|Publication number||US20090063311 A1|
|Application number||US 11/848,963|
|Publication date||Mar 5, 2009|
|Filing date||Aug 31, 2007|
|Priority date||Aug 31, 2007|
|Also published as||WO2009029799A2|
|Publication number||11848963, 848963, US 2009/0063311 A1, US 2009/063311 A1, US 20090063311 A1, US 20090063311A1, US 2009063311 A1, US 2009063311A1, US-A1-20090063311, US-A1-2009063311, US2009/0063311A1, US2009/063311A1, US20090063311 A1, US20090063311A1, US2009063311 A1, US2009063311A1|
|Inventors||Thayer S. Allison, JR., Sudeshna Banerjee, Timothy J. Bendel, Debashis Ghosh, David Joa, Kurt Newman|
|Original Assignee||Bank Of America Corporation|
|Export Citation||BiBTeX, EndNote, RefMan|
|Referenced by (2), Classifications (7), Legal Events (1)|
|External Links: USPTO, USPTO Assignment, Espacenet|
Aspects of the disclosure generally relate to evaluating business value associated with an account.
Banks have traditionally employed a “risk group” to evaluate risk associated with charge off loss and delinquency (i.e., a leading indicator of charge off loss) on an account. In addition, the risk group may be responsible for complying with regulatory requirements related to the disclosure of how many accounts are delinquent and how delinquent are they (e.g., number of days). When the risk group assesses an account, it may look at the likelihood that the balance on the account may result in a charge off loss or that there is a delay in payment of the balance (e.g., delinquent). Results of the analysis were used to develop criteria to approve or decline an account or customer. The criteria were also used to make decisions about accounts or select customers for marketing campaigns.
In assessing the complete business value of an account, simply predicting only charge off loss amount or delinquency does not accurately assess and optimize the complete business value of an account and/or customer. Moreover, grouping all accounts that have a charge off loss together and grouping together all accounts that do not have a charge off loss does not necessarily result in an accurate assessment of the complete business value of an account and/or customer.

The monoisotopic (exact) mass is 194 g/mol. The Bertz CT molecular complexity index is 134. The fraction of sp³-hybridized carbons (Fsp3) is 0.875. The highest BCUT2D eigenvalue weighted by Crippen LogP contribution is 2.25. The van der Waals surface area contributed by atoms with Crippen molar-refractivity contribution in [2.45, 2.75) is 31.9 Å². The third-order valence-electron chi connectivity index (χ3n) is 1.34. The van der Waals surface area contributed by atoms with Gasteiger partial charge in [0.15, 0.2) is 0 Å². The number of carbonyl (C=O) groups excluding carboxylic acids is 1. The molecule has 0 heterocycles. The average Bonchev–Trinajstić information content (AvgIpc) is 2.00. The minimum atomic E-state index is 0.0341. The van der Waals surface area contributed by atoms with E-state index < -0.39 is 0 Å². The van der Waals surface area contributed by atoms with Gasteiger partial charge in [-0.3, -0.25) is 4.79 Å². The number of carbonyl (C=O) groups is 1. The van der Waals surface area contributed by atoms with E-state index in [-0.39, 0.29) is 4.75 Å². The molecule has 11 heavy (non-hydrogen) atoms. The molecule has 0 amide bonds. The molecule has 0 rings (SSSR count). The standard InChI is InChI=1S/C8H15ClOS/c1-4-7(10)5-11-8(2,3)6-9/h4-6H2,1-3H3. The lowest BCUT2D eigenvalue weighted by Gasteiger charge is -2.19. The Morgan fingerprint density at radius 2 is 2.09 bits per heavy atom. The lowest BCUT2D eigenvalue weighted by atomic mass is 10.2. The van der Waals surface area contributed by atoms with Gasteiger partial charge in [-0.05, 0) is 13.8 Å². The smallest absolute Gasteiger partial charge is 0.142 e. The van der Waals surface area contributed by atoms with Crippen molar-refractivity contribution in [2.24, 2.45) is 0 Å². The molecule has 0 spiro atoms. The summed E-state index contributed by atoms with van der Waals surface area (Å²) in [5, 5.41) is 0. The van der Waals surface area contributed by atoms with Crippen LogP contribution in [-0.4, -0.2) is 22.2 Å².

Meanwhile, a bank may also have other groups in its organization responsible for marketing, finance, and other aspects of an account. Each of these groups may assess the business value of an account differently and from different aspects. However, there exists a need for convenient techniques and systems for assessing the complete business value of an account that take the numerous aspects of an account into consideration.
Aspects of the present disclosure address one or more of the issues mentioned above by disclosing methods, systems and computer readable media for assessing the business value of an account and/or customer. The following presents a simplified summary of the disclosure in order to provide a basic understanding of some aspects. It is not intended to identify key or critical elements of the invention or to delineate the scope of the invention. The following summary merely presents some concepts of the disclosure in a simplified form as a prelude to the more detailed description provided below.
In one embodiment, a method is disclosed comprising the steps of generating an estimated charge off loss amount; calculating a net income value for the account; reducing the net income value for the account by the estimated charge off loss amount; and outputting an adjusted net income value for the account. The adjusted net income for an account and the total adjusted net income for a customer with multiple accounts may be used, in one embodiment, to assess the profitability of the account and/or customer.
In a further embodiment, in accordance with aspects of the disclosure, aspects of the invention may be provided in a computer-readable medium. For example, a computer-readable medium may comprise computer-executable instructions to perform one or more of the method steps described herein.
The present disclosure is illustrated by way of example and not limited in the accompanying figures in which like reference numerals indicate similar elements and in which:
In accordance with various aspects of the disclosure, a method and system for enhanced assessment of the business value of an account and/or customer is disclosed. An adjusted net income value (“ANI value”) outputted by a system performing novel aspects of the disclosure may permit a financial institution (e.g., a bank, mortgage broker, lender, credit card company, etc.) or any entity issuing credit to another (e.g., a retailer selling products on an installment payment plan, a dealer selling a vehicle on a loan, a bartender running a tab for a customer, etc.) to better assess the business value of an account; thus, the financial institution may identify those accounts and/or customers that offer greater profitability (i.e., optimize net revenue). For example, in one example, the financial institution may rank (or group) the accounts/customers according to ANI values.